The Italian Competition Authority found that "Edates" made it challenging for consumers to cancel subscriptions, sent frequent payment reminders, and made unauthorized credit card withdrawals, violating consumer rights.
The Italian Competition Authority, has imposed a hefty fine on "Edates," a site for personal encounters among adults managed by the German company "Be Beauty GmbH" in Italy, for engaging in unfair commercial practices. The ICA launched a preliminary investigation into "Edates" following numerous reports from users and two consumer associations, Codacons and "Nero su Bianco," for violations of the Consumer Code. The investigation found that the company used deceptive patterns like forced continuity and hard to cancel to mislead consumers and infringe upon their rights.
The ICA found that "Edates" used deceptive advertising to mislead consumers into unwittingly subscribing to a six-month premium subscription costing EUR 19 a week, for a total of EUR 76 a month, and approximately EUR 500 in total. The company offered free registration to the site or a two-week trial subscription at EUR 4.90, after which consumers were automatically enrolled in the premium subscription. This is an example of forced continuity, a deceptive pattern in which companies require consumers to cancel their subscription actively. In this case, consumers were not adequately informed of the automatic subscription and its cost.
Furthermore, the ICA found that the company made it difficult for consumers to cancel their subscription, violating their contractual rights. The website did not provide clear and accessible information on how to unsubscribe or rescind the contract, making it challenging for consumers to exercise their rights. This is an example of hard to cancel, another deceptive pattern in which companies make it easy to sign up but difficult to cancel. The company also engaged in aggressive practices, sending users repeated reminders for payment and warning them that non-payment would result in debt collection companies. In many cases, the company made direct withdrawals from consumers' credit cards provided upon registration. These practices are both aggressive and coercive, infringing upon consumer rights and exploiting their vulnerability.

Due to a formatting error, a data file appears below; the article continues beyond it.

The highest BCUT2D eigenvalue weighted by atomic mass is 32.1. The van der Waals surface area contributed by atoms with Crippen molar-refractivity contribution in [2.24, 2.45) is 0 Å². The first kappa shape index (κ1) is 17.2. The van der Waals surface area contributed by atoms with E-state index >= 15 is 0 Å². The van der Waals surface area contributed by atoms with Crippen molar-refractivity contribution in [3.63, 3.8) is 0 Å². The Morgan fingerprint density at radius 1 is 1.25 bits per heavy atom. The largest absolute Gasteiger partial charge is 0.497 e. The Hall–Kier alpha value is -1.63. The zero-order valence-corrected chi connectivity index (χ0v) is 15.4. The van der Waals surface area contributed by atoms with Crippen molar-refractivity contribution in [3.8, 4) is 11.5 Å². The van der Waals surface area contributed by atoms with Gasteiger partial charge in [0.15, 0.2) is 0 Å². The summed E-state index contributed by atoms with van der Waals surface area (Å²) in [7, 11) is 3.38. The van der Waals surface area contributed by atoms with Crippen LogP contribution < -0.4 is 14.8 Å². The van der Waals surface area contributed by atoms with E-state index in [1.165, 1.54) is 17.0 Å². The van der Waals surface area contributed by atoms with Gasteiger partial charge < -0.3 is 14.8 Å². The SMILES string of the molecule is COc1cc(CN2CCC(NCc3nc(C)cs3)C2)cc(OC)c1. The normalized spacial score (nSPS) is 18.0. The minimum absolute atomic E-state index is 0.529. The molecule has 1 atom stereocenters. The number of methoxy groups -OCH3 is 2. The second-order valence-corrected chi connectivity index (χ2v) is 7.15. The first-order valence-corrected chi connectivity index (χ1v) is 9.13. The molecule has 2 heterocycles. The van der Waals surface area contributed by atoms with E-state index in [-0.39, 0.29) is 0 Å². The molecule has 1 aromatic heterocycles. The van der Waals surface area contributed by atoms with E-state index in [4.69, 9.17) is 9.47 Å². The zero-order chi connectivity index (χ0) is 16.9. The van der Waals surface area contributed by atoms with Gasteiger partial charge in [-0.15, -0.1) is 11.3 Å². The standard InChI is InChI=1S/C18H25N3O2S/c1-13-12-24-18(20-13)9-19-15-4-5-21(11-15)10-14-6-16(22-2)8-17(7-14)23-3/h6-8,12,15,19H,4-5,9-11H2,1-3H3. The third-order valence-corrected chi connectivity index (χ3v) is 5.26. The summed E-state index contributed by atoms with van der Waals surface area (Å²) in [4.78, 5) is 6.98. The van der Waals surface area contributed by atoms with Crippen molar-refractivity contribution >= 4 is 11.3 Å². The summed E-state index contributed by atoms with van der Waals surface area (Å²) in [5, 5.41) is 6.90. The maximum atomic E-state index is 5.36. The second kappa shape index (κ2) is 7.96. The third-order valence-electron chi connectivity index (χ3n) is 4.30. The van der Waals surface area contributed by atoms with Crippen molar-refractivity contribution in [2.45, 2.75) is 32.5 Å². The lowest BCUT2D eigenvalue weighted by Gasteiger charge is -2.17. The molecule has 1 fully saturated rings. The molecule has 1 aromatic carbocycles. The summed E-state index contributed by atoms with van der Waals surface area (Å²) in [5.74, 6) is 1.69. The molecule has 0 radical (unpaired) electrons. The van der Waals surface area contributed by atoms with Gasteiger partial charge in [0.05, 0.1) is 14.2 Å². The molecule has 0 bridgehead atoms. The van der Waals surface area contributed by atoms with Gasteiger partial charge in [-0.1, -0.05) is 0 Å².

The company "Edates" was fined a total of EUR 350,000 for various violations. Specifically, EUR 125,000 of the fine was for engaging in misleading and omissive practices, EUR 175,000 was for employing aggressive practices, and a further EUR 50,000 was imposed for infringing regulations related to consumer rights.
Edates and Italian Competition Authority
Related deceptive patterns
The hidden subscription deceptive pattern typically works by employing some form of sneaking or misdirection. Users think they are buying one thing, when in fact there's a hidden legal stipulation that they are in fact signing up to a recurring subscription. Once they have signed up, the service is usually covert and the user is sent no emails or notifications reminding them that they are paying on a recurring basis, so that payments continue for as long as possible. It is also typically paired up with the hard to cancel deceptive pattern.
Hard to cancel (aka "Roach Motel") is a deceptive pattern where it is easy to sign up for a service or subscription, but very difficult to cancel it. This typically involves hiding the cancellation option, requiring users to call customer services to cancel, and making the cancellation process overly complex and time-consuming. This can cause users to give up trying to cancel, and continue paying for the service for a longer period.
Defines the terms related to advertising, including misleading and comparative advertising, and identifies the advertiser.
Describes the conditions that must be met for comparative advertising to be permitted, including requirements for honesty, fair comparison, non-discrediting of competitors, and clarity regarding special offers.
Prohibits advertising that encourages behavior that is potentially harmful to children.
Requires advertising to provide information about potential health and safety risks associated with products.
Considers all aspects of advertising to determine if it is misleading, including information on products, prices, and the advertiser's attributes and rights.